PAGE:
The concept of Federal Securities Regulation in Canada is perennial. It keeps on coming back, most recently via a reference to the Supreme Court of Canada. Pundits will talk, industry insiders will cross their fingers and hope for a favourable ruling, yet I doubt very much the story will end here.
It seems likely that securities regulation is permissible under various head of power in the Constitution. However federal regulation makes no sense if all of the provincial regulators remain in place. There is nothing to be gained gain by adding yet one more layer of regulation. The entire point of the exercise is to unify nationally so as to simplify. The real issue is whether the federal government can succeed in accomplishing this (whether through the Courts or through other channels).
Given the historical absence of federal legislation and the obvious connections with property and civil rights, it seems unlikely (in my opinion) that the SCC would declare, at the request of parliament, that suddenly all that was once provincial is now exclusively federal. This would be a massive restructuring of the federal-provincial power balance, something that the SCC would likely be very reluctant to “ordain” from the bench. Instead, the Court would likely hold that there is significant room for overlap. I wrote a research paper called “Constitutional Complexities Involved in the Implementation of a Federal Securities Regulation Regime in Canada: The View from 2009” that explores this topic in greater detail.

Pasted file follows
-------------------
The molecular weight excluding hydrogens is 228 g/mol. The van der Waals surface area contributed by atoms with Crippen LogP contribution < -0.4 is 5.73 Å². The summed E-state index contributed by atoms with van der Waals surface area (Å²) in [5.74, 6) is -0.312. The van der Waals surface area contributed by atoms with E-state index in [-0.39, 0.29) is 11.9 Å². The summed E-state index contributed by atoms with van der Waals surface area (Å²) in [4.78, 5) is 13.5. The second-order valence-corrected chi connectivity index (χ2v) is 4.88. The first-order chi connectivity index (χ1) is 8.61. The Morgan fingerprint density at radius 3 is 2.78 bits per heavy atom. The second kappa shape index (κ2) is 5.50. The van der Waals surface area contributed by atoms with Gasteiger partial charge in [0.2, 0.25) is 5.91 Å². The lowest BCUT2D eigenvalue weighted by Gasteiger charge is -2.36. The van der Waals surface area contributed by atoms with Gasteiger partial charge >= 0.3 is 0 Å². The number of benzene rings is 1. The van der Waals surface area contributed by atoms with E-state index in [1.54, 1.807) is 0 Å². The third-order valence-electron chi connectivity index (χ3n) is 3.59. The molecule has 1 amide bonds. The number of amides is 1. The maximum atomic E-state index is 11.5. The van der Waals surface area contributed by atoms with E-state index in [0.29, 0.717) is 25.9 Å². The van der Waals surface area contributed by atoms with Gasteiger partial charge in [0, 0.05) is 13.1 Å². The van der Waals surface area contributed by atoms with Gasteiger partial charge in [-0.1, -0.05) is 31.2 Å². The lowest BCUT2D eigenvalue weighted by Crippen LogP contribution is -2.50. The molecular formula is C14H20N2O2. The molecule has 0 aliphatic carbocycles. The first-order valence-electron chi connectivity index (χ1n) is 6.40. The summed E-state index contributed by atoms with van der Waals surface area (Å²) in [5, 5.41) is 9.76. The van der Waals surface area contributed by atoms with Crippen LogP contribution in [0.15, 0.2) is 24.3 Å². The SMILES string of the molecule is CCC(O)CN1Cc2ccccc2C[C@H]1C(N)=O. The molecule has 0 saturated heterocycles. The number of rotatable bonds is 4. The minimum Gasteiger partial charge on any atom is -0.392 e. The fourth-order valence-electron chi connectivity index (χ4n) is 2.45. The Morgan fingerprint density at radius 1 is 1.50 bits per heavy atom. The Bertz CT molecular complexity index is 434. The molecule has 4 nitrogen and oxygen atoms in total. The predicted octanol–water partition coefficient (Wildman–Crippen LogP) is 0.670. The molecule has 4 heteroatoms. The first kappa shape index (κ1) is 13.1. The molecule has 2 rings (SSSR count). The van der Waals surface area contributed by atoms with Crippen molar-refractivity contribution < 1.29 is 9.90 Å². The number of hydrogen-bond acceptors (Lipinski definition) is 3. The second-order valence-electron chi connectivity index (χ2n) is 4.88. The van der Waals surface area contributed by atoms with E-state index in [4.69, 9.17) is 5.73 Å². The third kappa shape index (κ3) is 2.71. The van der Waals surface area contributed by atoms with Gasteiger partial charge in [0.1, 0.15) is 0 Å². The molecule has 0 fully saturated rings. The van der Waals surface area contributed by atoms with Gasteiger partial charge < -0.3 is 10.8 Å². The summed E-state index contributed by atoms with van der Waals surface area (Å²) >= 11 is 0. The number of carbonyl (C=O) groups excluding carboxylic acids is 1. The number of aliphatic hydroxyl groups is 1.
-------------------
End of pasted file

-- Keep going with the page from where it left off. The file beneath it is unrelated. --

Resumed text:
If this view is correct, then the real issue is political. It would be up to the Federal Government to negotiate with the provinces to ensure that regulation becomes unified and not multiplied. This would be difficult, to say the least. Arguably, with Ontario on-side the Feds could go “go it alone” and let the other provinces face the screams of protest from their local investment communities. Meanwhile, the possibility of the London Exchange buy-out adds yet another complicating factor to the politics. This might not be a “Canadian” industry for long.
My prediction: Regardless of the outcome of the reference to the SCC, this issue is far from settled.